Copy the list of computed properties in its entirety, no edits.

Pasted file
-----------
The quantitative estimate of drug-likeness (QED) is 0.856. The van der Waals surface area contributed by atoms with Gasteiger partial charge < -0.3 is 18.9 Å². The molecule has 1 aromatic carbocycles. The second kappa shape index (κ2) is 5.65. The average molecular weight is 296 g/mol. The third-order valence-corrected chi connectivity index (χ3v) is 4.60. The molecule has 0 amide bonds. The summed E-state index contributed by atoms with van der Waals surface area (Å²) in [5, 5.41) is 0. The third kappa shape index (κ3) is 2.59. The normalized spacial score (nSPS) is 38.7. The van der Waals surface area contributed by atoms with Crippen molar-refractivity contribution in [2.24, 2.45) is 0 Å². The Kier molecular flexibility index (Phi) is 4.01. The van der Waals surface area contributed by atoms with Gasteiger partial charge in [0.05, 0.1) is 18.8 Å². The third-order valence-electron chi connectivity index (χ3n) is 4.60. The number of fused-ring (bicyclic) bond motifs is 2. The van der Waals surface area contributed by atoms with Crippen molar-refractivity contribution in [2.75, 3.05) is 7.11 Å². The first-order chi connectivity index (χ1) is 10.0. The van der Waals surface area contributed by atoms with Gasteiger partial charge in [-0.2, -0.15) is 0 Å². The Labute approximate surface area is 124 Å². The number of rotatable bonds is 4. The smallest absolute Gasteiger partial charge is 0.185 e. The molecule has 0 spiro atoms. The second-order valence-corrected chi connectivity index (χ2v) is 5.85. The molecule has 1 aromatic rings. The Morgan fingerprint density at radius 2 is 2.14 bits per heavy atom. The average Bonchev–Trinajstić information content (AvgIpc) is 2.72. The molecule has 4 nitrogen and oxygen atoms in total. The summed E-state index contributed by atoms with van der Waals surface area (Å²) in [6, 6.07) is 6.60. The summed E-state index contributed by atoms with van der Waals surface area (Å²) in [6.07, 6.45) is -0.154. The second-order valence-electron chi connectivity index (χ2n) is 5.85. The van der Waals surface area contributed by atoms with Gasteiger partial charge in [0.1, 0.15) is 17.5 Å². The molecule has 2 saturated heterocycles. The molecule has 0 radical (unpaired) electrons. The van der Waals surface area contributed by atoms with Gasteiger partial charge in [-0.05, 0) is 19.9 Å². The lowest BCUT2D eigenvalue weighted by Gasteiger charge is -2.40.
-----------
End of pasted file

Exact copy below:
The quantitative estimate of drug-likeness (QED) is 0.856. The van der Waals surface area contributed by atoms with Gasteiger partial charge < -0.3 is 18.9 Å². The molecule has 1 aromatic carbocycles. The second kappa shape index (κ2) is 5.65. The average molecular weight is 296 g/mol. The third-order valence-corrected chi connectivity index (χ3v) is 4.60. The molecule has 0 amide bonds. The summed E-state index contributed by atoms with van der Waals surface area (Å²) in [5, 5.41) is 0. The third kappa shape index (κ3) is 2.59. The normalized spacial score (nSPS) is 38.7. The van der Waals surface area contributed by atoms with Crippen molar-refractivity contribution in [2.24, 2.45) is 0 Å². The Kier molecular flexibility index (Phi) is 4.01. The van der Waals surface area contributed by atoms with Gasteiger partial charge in [0.05, 0.1) is 18.8 Å². The third-order valence-electron chi connectivity index (χ3n) is 4.60. The number of fused-ring (bicyclic) bond motifs is 2. The van der Waals surface area contributed by atoms with Crippen molar-refractivity contribution in [2.75, 3.05) is 7.11 Å². The first-order chi connectivity index (χ1) is 10.0. The van der Waals surface area contributed by atoms with Gasteiger partial charge in [-0.2, -0.15) is 0 Å². The Labute approximate surface area is 124 Å². The number of rotatable bonds is 4. The smallest absolute Gasteiger partial charge is 0.185 e. The molecule has 0 spiro atoms. The second-order valence-corrected chi connectivity index (χ2v) is 5.85. The molecule has 1 aromatic rings. The Morgan fingerprint density at radius 2 is 2.14 bits per heavy atom. The average Bonchev–Trinajstić information content (AvgIpc) is 2.72. The molecule has 4 nitrogen and oxygen atoms in total. The summed E-state index contributed by atoms with van der Waals surface area (Å²) in [6, 6.07) is 6.60. The summed E-state index contributed by atoms with van der Waals surface area (Å²) in [6.07, 6.45) is -0.154. The second-order valence-electron chi connectivity index (χ2n) is 5.85. The van der Waals surface area contributed by atoms with Gasteiger partial charge in [0.1, 0.15) is 17.5 Å². The molecule has 2 saturated heterocycles. The molecule has 0 radical (unpaired) electrons. The van der Waals surface area contributed by atoms with Gasteiger partial charge in [-0.05, 0) is 19.9 Å². The lowest BCUT2D eigenvalue weighted by Gasteiger charge is -2.40.